COVID Is an Existential Crisis for College Basketball

The Sprint Center showing the announcement of the cancellation of the Big 12 tournament due to the pandemic on March 12, 2020, in Kansas City, Missouri. Photo: Ed Zurga/Getty Images

To state the obvious, COVID-19 has been as much of a disaster for sports as it has been for the rest of the world. Every professional sports league has been jolted to its very core, with the lack of paying customers leading to an industry-wide depression and, in the wake of lower-than-expected television ratings, existential questions about the short-and-long term viability of billion-dollar business models. Revenues are way down, which means player salaries will be way down, which almost always leads to some sort of labor-management doomsday scenario. It’s going to get harder before it gets easier, and industry analysts estimate that we may be well into the back end of the next decade before sports revenues return to their 2019 levels, if then. Times are tough all over.

But I’m not sure the pandemic has caused any sport more damage and strife than it has college basketball.

Back in mid-March, when Rudy Gobert tested positive for COVID-19 and shut down the NBA, it was clear that all sports were in for some pain. But the timing was more favorable to some leagues than others. The NFL, for example, had just finished its Super Bowl and wouldn’t be playing any games for nearly six months. The NBA and NHL were almost done with their regular seasons and only needed to figure out how to stage the playoffs. Major League Baseball was just about to get going, but was able to hit pause long enough to cobble together a 60-game season and crown a champion. None of this has gone down the way these leagues would have hoped, and the NFL still has to figure out how to make it through the nightmare of the next two months to reach the Super Bowl. But on the whole, they’ve been able to muddle through.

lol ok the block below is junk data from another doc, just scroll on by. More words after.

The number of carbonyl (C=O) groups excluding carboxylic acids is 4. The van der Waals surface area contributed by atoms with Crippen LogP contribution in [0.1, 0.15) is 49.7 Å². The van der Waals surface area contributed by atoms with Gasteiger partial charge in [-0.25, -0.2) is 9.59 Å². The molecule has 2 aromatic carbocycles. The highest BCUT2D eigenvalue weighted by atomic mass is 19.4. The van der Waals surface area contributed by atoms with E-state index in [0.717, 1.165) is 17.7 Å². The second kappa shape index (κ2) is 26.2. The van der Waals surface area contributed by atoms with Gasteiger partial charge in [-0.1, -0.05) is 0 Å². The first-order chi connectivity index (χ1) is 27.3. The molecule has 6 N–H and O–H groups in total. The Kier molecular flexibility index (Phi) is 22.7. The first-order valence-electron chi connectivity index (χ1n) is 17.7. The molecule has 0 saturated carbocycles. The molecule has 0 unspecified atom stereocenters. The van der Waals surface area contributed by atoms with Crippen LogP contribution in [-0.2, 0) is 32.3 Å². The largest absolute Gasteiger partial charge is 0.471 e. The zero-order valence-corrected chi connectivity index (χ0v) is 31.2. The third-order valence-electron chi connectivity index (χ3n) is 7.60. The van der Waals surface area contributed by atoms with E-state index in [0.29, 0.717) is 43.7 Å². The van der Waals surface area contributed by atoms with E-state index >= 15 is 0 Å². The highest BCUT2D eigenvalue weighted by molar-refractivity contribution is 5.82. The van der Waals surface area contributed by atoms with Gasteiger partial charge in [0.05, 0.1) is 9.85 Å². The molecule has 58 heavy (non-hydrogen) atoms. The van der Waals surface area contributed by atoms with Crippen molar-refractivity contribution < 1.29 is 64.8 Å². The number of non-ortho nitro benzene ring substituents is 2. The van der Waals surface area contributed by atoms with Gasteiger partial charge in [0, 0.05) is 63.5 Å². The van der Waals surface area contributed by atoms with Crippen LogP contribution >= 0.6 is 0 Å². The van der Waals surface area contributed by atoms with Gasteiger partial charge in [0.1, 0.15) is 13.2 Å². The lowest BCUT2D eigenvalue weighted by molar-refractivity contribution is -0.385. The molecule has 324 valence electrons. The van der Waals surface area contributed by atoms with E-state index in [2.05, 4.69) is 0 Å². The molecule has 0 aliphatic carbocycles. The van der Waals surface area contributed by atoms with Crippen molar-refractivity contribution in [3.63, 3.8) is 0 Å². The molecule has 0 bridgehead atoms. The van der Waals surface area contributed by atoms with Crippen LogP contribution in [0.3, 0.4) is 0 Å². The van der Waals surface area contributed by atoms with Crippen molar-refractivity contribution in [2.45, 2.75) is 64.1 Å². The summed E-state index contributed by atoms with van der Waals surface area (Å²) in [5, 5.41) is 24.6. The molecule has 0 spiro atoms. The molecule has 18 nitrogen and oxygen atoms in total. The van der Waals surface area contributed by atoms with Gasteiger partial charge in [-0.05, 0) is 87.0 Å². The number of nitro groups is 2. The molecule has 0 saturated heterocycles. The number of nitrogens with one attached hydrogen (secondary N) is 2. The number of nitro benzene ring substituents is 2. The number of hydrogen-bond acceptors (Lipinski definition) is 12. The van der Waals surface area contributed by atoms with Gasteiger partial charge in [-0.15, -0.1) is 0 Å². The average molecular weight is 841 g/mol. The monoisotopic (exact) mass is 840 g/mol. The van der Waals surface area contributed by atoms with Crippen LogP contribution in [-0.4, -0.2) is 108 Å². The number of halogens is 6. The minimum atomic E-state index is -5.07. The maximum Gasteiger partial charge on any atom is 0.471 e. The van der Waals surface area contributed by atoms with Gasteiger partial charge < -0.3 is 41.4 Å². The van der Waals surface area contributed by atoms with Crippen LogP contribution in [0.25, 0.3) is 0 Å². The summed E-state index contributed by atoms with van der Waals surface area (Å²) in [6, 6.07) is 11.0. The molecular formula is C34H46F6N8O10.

For college basketball, though, the coronavirus shutdown arrived at precisely the wrong time. The week everything escalated — when Tom Hanks announced he had COVID-19 and Trump banned travel — landed just before the NCAA Men’s Basketball Tournament, that thing with the brackets you used to fill out every March in the office, back when there were offices. The NCAA Tournament is the signature event of college sports, and a massive, massive moneymaker: CBS signed an eight-year, $8.8 billion deal to broadcast the it back in 2016, and that figure alone finances many athletic programs, outside of just men’s basketball, across the country. You could make an argument that the four-month college basketball season itself exists solely to build toward the event. The tournament is college basketball.

Not this year, though. In the span of roughly four days, hopes for a 2020 tournament went up in smoke. And just like that, the season was over. With no union (and, according to the NCAA, no actual labor force) to negotiate with, following the lead of the NBA and NHL wouldn’t work. There was no postponement possible, only cancellation. And without the tournament, it was almost as if no season had happened at all. The whole thing was a bust.

The hope back then (remember back then?) was that the virus would be under control by the time the next season reconvened in November. (Heck, the economy was supposed to be “really rocking again” by July!) Instead, as college basketball attempts to start its 2020-21 season next week, the pandemic is rampaging uncontrolled across the entire country. Arguably the two scariest, most difficult moments of the pandemic in the United States have taken place first when college basketball was trying to end one season, and then when it was trying to start another one. The sport can’t catch a break.